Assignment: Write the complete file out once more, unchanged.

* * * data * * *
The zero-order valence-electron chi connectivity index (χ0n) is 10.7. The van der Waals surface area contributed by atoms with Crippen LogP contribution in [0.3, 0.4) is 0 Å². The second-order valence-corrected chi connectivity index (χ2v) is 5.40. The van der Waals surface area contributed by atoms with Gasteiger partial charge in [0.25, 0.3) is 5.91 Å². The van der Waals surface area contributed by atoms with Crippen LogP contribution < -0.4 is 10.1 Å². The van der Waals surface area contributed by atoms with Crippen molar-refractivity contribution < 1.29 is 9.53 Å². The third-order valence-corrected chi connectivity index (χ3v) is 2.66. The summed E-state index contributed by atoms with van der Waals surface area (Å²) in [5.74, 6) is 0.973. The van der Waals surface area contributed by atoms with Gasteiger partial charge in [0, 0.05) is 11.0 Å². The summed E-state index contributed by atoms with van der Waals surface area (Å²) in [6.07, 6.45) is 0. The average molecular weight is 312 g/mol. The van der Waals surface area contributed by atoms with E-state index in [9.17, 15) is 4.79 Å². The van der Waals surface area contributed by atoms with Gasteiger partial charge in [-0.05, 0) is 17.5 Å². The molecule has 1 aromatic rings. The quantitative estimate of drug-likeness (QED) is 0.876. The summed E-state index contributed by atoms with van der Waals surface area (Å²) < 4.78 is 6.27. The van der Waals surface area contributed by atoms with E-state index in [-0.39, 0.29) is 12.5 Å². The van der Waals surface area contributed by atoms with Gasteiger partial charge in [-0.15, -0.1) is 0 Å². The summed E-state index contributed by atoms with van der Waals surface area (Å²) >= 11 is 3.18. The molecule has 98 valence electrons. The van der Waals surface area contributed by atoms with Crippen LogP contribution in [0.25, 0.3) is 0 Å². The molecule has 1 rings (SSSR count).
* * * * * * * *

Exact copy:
The zero-order valence-electron chi connectivity index (χ0n) is 10.7. The van der Waals surface area contributed by atoms with Crippen LogP contribution in [0.3, 0.4) is 0 Å². The second-order valence-corrected chi connectivity index (χ2v) is 5.40. The van der Waals surface area contributed by atoms with Gasteiger partial charge in [0.25, 0.3) is 5.91 Å². The van der Waals surface area contributed by atoms with Crippen LogP contribution < -0.4 is 10.1 Å². The van der Waals surface area contributed by atoms with Crippen molar-refractivity contribution < 1.29 is 9.53 Å². The third-order valence-corrected chi connectivity index (χ3v) is 2.66. The summed E-state index contributed by atoms with van der Waals surface area (Å²) in [5.74, 6) is 0.973. The van der Waals surface area contributed by atoms with Gasteiger partial charge in [0, 0.05) is 11.0 Å². The summed E-state index contributed by atoms with van der Waals surface area (Å²) in [6.07, 6.45) is 0. The average molecular weight is 312 g/mol. The van der Waals surface area contributed by atoms with E-state index in [9.17, 15) is 4.79 Å². The van der Waals surface area contributed by atoms with Gasteiger partial charge in [-0.05, 0) is 17.5 Å². The molecule has 1 aromatic rings. The quantitative estimate of drug-likeness (QED) is 0.876. The summed E-state index contributed by atoms with van der Waals surface area (Å²) < 4.78 is 6.27. The van der Waals surface area contributed by atoms with E-state index in [-0.39, 0.29) is 12.5 Å². The van der Waals surface area contributed by atoms with Gasteiger partial charge in [-0.15, -0.1) is 0 Å². The summed E-state index contributed by atoms with van der Waals surface area (Å²) >= 11 is 3.18. The molecule has 98 valence electrons. The van der Waals surface area contributed by atoms with Crippen LogP contribution in [0.25, 0.3) is 0 Å². The molecule has 1 rings (SSSR count).